To some extent it is already happening but no system is benefiting more from interpersonal interaction online than sitting governments. Beyond commerce, the internet serves as a means to track political and economic sentiment. Such measurements can go almost directly into policy formulation thereby creating a sense in the public sphere that the government is always one step ahead of the concerns of its citizens. The Internet is also a means to organize but is also subject to supervision. The supervision, benign or not, facilitates the prosecution of certain policies. In Iran for example, bloggers are regularly imprisoned for blogging. The Internet is developing a sense of freedom among Iranians but poses no significant threat to the Iranian government as long as the government is able to filter content. In terms of information liberty and information empowerment, the internet is only limited in terms of access. In the new world of Technocracy there are only two breeds of human being - online and off line. The off line individual will miss out on the ability to participate in Technocracy but the majority of those online will only opt to participate in ephemeral commitments such as porn and joke email. The freedom to choose content affords the user the ability to isolate themselves instead of explore. Presumably both types of behavior will occur. It would be interesting to see how internet usage evolves for those individuals not fixated on entertainment. It may be that trivial entertainment and some higher pursuits merge as has occurred with - "human computing" - see Google video tech series.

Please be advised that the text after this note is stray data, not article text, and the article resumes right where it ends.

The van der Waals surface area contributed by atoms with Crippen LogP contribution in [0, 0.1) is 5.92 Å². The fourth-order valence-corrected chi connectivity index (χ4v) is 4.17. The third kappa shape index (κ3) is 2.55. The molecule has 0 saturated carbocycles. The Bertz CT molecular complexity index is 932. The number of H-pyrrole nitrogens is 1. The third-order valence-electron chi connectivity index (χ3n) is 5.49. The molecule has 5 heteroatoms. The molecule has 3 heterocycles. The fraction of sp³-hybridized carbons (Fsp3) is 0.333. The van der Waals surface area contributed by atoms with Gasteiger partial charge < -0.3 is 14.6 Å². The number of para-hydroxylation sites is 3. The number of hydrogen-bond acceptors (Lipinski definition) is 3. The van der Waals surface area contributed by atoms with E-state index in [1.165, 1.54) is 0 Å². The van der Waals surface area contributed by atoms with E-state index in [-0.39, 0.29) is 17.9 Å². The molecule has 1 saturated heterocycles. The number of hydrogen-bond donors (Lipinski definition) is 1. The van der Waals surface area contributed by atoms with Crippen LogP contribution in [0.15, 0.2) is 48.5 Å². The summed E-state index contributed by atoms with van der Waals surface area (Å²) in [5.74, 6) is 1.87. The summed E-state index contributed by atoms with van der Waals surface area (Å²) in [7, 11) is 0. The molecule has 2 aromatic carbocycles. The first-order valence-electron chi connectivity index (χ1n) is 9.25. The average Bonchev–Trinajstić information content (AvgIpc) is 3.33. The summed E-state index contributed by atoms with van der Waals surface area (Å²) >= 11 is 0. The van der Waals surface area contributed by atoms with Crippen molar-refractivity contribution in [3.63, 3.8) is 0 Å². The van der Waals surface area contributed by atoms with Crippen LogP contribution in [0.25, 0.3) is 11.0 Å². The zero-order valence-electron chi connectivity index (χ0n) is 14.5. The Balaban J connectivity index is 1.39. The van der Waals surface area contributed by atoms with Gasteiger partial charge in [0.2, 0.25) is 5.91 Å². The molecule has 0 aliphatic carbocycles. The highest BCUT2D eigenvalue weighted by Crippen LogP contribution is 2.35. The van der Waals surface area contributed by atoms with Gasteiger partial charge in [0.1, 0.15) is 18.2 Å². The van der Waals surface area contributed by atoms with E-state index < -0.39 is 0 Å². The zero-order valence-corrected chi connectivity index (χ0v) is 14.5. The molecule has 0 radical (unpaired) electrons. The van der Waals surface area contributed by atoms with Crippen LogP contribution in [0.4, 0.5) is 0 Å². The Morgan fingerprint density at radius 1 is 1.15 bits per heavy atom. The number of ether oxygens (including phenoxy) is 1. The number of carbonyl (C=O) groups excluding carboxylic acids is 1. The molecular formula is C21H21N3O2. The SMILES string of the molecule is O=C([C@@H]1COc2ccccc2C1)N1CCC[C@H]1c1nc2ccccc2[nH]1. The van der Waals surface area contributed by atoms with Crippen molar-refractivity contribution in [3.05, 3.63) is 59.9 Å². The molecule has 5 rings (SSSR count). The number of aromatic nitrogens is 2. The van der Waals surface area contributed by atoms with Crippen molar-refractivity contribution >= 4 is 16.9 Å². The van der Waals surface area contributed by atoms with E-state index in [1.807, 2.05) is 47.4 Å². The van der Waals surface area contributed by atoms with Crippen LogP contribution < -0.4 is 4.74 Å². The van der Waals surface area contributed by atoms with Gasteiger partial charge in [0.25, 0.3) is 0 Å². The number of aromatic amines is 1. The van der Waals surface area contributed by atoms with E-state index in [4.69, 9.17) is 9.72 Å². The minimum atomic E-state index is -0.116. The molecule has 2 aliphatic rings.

India and Europe, the two cultures diverse enough to capture the world's imagination and attention away from the United States, are both bogged down by socialism, language barriers and poverty. Both are lacking room to grow. The best and brightest from those societies will continue to move to the United States. To balance the quality of life they'll send money they make in the United States back home. In places that have room but do not share American cultural traits I see a need for new developments like those popping up around Las Vegas. To accommodate a growing, internet using, middle class - I think community developments are going to start springing up in places we wouldn't have anticipated before. The foreign policy of the United States will continue to transition away from containment to empowerment. Containment is the antithesis to globalization. A great number of societies may commit suicide in the process but isolation isn't an option any longer. The pace of growth around the world is such that the US will serve itself by creating copies of American community infrastructure in corners of the world accepting to the idea. Mexico might be a good place to start in order to stem the tide of immigration from that country.


  • Expect changes in the near term.